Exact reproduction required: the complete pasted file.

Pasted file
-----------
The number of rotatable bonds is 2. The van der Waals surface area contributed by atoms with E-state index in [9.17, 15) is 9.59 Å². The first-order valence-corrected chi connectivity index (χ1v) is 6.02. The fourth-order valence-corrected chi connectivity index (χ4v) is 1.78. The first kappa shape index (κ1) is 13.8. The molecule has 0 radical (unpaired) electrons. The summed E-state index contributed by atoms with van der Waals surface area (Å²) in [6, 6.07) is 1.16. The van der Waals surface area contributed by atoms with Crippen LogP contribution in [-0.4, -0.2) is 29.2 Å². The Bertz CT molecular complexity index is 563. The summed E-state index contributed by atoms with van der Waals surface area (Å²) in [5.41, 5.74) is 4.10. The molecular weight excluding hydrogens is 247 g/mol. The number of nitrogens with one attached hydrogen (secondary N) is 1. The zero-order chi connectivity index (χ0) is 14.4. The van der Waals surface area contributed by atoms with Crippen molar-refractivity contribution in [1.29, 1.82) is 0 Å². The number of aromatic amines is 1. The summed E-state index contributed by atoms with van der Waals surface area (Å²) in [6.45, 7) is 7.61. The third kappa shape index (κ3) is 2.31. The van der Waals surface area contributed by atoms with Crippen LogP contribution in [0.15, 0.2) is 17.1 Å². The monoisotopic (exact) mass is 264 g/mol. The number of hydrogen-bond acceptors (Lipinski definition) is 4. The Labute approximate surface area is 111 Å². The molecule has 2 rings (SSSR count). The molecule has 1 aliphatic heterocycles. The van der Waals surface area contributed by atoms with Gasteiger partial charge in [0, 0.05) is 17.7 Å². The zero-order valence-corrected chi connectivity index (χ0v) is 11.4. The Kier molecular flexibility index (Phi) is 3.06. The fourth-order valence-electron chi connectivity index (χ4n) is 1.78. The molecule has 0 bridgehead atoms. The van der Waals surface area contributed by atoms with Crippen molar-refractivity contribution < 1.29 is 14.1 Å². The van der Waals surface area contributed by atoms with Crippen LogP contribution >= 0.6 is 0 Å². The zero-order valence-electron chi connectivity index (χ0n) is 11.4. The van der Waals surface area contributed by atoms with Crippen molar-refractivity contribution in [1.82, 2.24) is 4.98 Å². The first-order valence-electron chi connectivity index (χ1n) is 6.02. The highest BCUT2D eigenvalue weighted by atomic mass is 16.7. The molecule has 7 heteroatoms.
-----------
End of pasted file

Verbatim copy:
The number of rotatable bonds is 2. The van der Waals surface area contributed by atoms with E-state index in [9.17, 15) is 9.59 Å². The first-order valence-corrected chi connectivity index (χ1v) is 6.02. The fourth-order valence-corrected chi connectivity index (χ4v) is 1.78. The first kappa shape index (κ1) is 13.8. The molecule has 0 radical (unpaired) electrons. The summed E-state index contributed by atoms with van der Waals surface area (Å²) in [6, 6.07) is 1.16. The van der Waals surface area contributed by atoms with Crippen LogP contribution in [-0.4, -0.2) is 29.2 Å². The Bertz CT molecular complexity index is 563. The summed E-state index contributed by atoms with van der Waals surface area (Å²) in [5.41, 5.74) is 4.10. The molecular weight excluding hydrogens is 247 g/mol. The number of nitrogens with one attached hydrogen (secondary N) is 1. The zero-order chi connectivity index (χ0) is 14.4. The van der Waals surface area contributed by atoms with Crippen molar-refractivity contribution in [1.29, 1.82) is 0 Å². The number of aromatic amines is 1. The summed E-state index contributed by atoms with van der Waals surface area (Å²) in [6.45, 7) is 7.61. The third kappa shape index (κ3) is 2.31. The van der Waals surface area contributed by atoms with Crippen LogP contribution in [0.15, 0.2) is 17.1 Å². The monoisotopic (exact) mass is 264 g/mol. The number of hydrogen-bond acceptors (Lipinski definition) is 4. The Labute approximate surface area is 111 Å². The molecule has 2 rings (SSSR count). The molecule has 1 aliphatic heterocycles. The van der Waals surface area contributed by atoms with Gasteiger partial charge in [0, 0.05) is 17.7 Å². The zero-order valence-corrected chi connectivity index (χ0v) is 11.4. The Kier molecular flexibility index (Phi) is 3.06. The fourth-order valence-electron chi connectivity index (χ4n) is 1.78. The molecule has 0 bridgehead atoms. The van der Waals surface area contributed by atoms with Crippen molar-refractivity contribution < 1.29 is 14.1 Å². The van der Waals surface area contributed by atoms with Crippen LogP contribution >= 0.6 is 0 Å². The zero-order valence-electron chi connectivity index (χ0n) is 11.4. The van der Waals surface area contributed by atoms with Crippen molar-refractivity contribution in [1.82, 2.24) is 4.98 Å². The first-order valence-electron chi connectivity index (χ1n) is 6.02. The highest BCUT2D eigenvalue weighted by atomic mass is 16.7. The molecule has 7 heteroatoms.